NEXT SUNDAY’S READING: MATTHEW 4: 12-23
THIRD SUNDAY IN ORDINARY TIME
USCCB Link to all three readings
When Jesus heard that John had been arrested,
he withdrew to Galilee.
He left Nazareth and went to live in Capernaum by the sea,
in the region of Zebulun and Naphtali,
that what had been said through Isaiah the prophet
might be fulfilled:
Land of Zebulun and land of Naphtali,
the way to the sea, beyond the Jordan,
Galilee of the Gentiles,
the people who sit in darkness have seen a great light,
on those dwelling in a land overshadowed by death
light has arisen.
From that time on, Jesus began to preach and say,
"Repent, for the kingdom of heaven is at hand."
As he was walking by the Sea of Galilee, he saw two brothers,
Simon who is called Peter, and his brother Andrew,
casting a net into the sea; they were fishermen.
He said to them,
"Come after me, and I will make you fishers of men."
At once they left their nets and followed him.
He walked along from there and saw two other brothers,
James, the son of Zebedee, and his brother John.
They were in a boat, with their father Zebedee, mending their nets.
He called them, and immediately they left their boat and their father
and followed him.
He went around all of Galilee,
teaching in their synagogues, proclaiming the gospel of the kingdom,
and curing every disease and illness among the people.
Some explanation is called for in the Lectionary’s selection of this Gospel text. Last Sunday’s text from John’s Gospel focused upon the Baptism of Jesus. The third chapter of Matthew was not included in the Sunday lectionary of Year A because it also recounts the Baptism of Jesus. This Sunday we return to St. Matthew’s narrative with Chapter 4. However, all four Gospels agree that after the baptism of Jesus he went into the desert where he was tempted. In Matthew, the temptation narrative is found in 4: 1-11, directly after his baptism, and for many centuries the Church has assigned the temptation of Christ text to the First Sunday of Lent. In 2017 the Matthean temptation narrative will be observed on March 4-5.
Thus, the Sunday narrative picks up at Matthew 4:12, after a string of major events: the Baptism of Jesus, the Temptation of Jesus, and as Matthew reports here, the arrest of John the Baptist. R.T. France comments that Herod Antipas viewed John the Baptist’s ministry as one with considerable populist political overtones, and it would not have been safe for one so closely identified with John to remain highly visible, particularly around his home town Nazareth. The word “withdrew” in v. 12 translates from the Greek “escaped” or “got away safely.” (France, p. 140)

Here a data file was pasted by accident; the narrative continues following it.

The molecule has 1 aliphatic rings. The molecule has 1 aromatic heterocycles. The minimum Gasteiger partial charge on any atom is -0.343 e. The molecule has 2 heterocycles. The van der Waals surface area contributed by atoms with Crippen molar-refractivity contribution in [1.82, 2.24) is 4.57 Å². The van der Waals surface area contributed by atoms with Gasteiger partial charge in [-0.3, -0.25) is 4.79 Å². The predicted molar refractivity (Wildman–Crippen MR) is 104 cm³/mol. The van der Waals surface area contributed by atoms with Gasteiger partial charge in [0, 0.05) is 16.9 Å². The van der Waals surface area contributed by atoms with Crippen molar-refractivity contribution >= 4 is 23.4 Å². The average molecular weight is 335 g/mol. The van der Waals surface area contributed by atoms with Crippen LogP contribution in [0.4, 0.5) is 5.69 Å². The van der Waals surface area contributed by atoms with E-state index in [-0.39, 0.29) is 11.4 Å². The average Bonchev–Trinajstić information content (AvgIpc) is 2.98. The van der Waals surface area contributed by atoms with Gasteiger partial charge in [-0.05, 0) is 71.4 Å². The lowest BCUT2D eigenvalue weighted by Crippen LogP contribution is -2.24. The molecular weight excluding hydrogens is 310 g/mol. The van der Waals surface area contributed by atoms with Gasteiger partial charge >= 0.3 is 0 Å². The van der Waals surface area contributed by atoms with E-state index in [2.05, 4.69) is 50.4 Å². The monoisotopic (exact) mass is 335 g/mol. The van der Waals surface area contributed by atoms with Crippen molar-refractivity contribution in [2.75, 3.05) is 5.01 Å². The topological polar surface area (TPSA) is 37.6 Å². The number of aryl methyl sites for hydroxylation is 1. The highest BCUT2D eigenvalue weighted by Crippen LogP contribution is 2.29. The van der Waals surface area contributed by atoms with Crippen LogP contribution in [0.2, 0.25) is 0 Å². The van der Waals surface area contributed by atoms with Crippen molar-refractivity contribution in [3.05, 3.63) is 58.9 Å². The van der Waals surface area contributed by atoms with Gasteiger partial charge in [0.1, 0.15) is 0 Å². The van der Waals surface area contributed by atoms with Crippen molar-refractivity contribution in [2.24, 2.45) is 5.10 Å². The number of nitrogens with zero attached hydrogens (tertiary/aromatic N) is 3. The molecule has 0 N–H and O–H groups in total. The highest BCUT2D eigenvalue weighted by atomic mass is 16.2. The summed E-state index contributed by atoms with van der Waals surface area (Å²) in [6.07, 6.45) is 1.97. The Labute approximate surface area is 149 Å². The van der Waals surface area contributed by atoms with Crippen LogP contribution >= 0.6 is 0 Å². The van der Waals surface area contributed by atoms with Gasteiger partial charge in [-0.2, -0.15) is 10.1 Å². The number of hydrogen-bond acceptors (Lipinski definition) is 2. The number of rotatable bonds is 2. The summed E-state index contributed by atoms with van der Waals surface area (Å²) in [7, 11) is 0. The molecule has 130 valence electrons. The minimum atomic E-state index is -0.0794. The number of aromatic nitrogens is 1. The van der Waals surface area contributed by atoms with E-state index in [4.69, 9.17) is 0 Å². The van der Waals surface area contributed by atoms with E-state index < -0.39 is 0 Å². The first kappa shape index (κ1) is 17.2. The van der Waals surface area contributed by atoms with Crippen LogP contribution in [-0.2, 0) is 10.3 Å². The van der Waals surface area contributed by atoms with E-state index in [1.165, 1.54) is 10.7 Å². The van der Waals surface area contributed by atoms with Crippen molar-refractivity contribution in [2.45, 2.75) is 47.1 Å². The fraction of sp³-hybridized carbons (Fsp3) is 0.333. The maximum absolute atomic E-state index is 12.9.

Jesus would return to Nazareth only rarely for the rest of his life; his new “territory” would be Galilee, and his base city would be Capernaum, a thriving seaport with a Roman administration center and a population of about 10,000. The population was primarily Jewish; Gentiles lived in Tiberius, further down the shoreline. While Jesus would achieve a greater measure of safety here, Matthew’s text emphasizes two other points of significance in the move. The first is harmony with the text of Isaiah 8:23-9:6. Matthew provides only the first two lines of the prophesy in his Gospel text, but it is enough to make his point that the gloom of desolation in Galilee would be replaced by the birth of a child who would be called “Wonder-Counselor, God-Hero, Father-Forever, Prince of Peace.”
In truth, the literary arrangement of Matthew leads the reader to understand that “the great light” of which Isaiah speaks is Jesus. For after the prophesy Matthew continues, “From that time on, Jesus began to preach….” Of the four Gospels, Matthew is by far the most emphatic in his theology that Jesus is the fulfillment of the Jewish Scripture. There will be many occasions in the weeks ahead where the phrases “according to the Scriptures” or “that Scripture may be fulfilled” or “as is written” will appear immediately before or after a word or deed from Jesus.
With this in mind, the second critical intent of Matthew is the introduction of the “the public ministry” of Jesus. All the Gospels “introduce” the public Jesus in some fashion; for example, Mark writes “after John had been arrested, Jesus came to Galilee proclaiming the gospel of God: ‘This is the time of fulfillment. The kingdom of God is at hand. Repent, and believe in the gospel.’” The language of Jesus In Mark is very similar to this Sunday’s, but Matthew, unlike Mark, provides the Isaiah-Galilee setting. It is by comparing the Gospels (an analysis known as “redaction criticism”) that it is possible to determine the specific theological intent of each evangelist. Matthew highlights Galilee at the beginning of the public ministry so that he can connect Jesus’ ministry with the work of the infant Church at the end of the Gospel. In Matthew 28 Jesus orders the eleven disciples to a mountaintop in Galilee, where he gives the “great commissioning” to preach and baptize universally till the end of time.
France adds an insightful observation here, that with the beginning of the public ministry, Jesus will no longer minister alone but with what he calls “the messianic community” of those who, like Jesus, will give up everything and engage in the ministry of “fishing for men.” The recruiting of the twelve in Matthew’s Gospel is an elongated process, but here at the beginning the disciples Simon (Peter), Andrew, James and John are mentioned immediately as four who would be with him from the beginning. The idea of an “inner core” will be a feature of this Gospel, most notably when Jesus designates Peter as the rock of his new kingdom. It is little wonder that for much of the Church’s history the Gospel of Matthew was called “the Gospel of the Church.”